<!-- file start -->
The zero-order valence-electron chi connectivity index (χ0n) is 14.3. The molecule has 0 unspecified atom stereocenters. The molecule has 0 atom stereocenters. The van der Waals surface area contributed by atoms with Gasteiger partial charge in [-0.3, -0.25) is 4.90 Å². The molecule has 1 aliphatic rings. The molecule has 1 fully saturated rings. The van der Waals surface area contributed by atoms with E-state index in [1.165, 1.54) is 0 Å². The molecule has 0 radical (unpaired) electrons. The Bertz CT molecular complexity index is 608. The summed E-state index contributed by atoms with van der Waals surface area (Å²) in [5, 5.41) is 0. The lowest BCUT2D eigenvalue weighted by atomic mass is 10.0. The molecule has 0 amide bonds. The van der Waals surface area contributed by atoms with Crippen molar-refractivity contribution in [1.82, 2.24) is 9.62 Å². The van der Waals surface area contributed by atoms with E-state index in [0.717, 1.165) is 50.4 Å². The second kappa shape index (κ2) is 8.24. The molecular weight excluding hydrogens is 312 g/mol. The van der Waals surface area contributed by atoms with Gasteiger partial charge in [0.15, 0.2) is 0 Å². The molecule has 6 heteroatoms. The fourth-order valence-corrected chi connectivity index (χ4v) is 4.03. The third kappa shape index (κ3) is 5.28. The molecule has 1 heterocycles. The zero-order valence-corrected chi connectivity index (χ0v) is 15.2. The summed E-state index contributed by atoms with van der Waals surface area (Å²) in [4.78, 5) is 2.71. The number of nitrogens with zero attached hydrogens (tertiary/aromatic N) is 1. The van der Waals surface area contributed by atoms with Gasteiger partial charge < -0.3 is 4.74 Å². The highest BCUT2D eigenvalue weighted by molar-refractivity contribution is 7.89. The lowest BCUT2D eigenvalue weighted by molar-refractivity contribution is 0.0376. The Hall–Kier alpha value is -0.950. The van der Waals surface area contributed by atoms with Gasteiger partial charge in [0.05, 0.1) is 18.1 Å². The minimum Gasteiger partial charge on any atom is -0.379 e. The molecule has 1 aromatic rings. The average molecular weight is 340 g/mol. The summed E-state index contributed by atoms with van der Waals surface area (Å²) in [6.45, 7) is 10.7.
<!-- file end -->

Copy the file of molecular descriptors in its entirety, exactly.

The zero-order valence-electron chi connectivity index (χ0n) is 14.3. The molecule has 0 unspecified atom stereocenters. The molecule has 0 atom stereocenters. The van der Waals surface area contributed by atoms with Gasteiger partial charge in [-0.3, -0.25) is 4.90 Å². The molecule has 1 aliphatic rings. The molecule has 1 fully saturated rings. The van der Waals surface area contributed by atoms with E-state index in [1.165, 1.54) is 0 Å². The molecule has 0 radical (unpaired) electrons. The Bertz CT molecular complexity index is 608. The summed E-state index contributed by atoms with van der Waals surface area (Å²) in [5, 5.41) is 0. The lowest BCUT2D eigenvalue weighted by atomic mass is 10.0. The molecule has 0 amide bonds. The van der Waals surface area contributed by atoms with Crippen molar-refractivity contribution in [1.82, 2.24) is 9.62 Å². The van der Waals surface area contributed by atoms with E-state index in [0.717, 1.165) is 50.4 Å². The second kappa shape index (κ2) is 8.24. The molecular weight excluding hydrogens is 312 g/mol. The van der Waals surface area contributed by atoms with Gasteiger partial charge in [0.15, 0.2) is 0 Å². The molecule has 6 heteroatoms. The fourth-order valence-corrected chi connectivity index (χ4v) is 4.03. The third kappa shape index (κ3) is 5.28. The molecule has 1 heterocycles. The zero-order valence-corrected chi connectivity index (χ0v) is 15.2. The summed E-state index contributed by atoms with van der Waals surface area (Å²) in [4.78, 5) is 2.71. The number of nitrogens with zero attached hydrogens (tertiary/aromatic N) is 1. The van der Waals surface area contributed by atoms with Gasteiger partial charge < -0.3 is 4.74 Å². The highest BCUT2D eigenvalue weighted by molar-refractivity contribution is 7.89. The lowest BCUT2D eigenvalue weighted by molar-refractivity contribution is 0.0376. The Hall–Kier alpha value is -0.950. The van der Waals surface area contributed by atoms with Gasteiger partial charge in [0.05, 0.1) is 18.1 Å². The minimum Gasteiger partial charge on any atom is -0.379 e. The molecule has 1 aromatic rings. The average molecular weight is 340 g/mol. The summed E-state index contributed by atoms with van der Waals surface area (Å²) in [6.45, 7) is 10.7.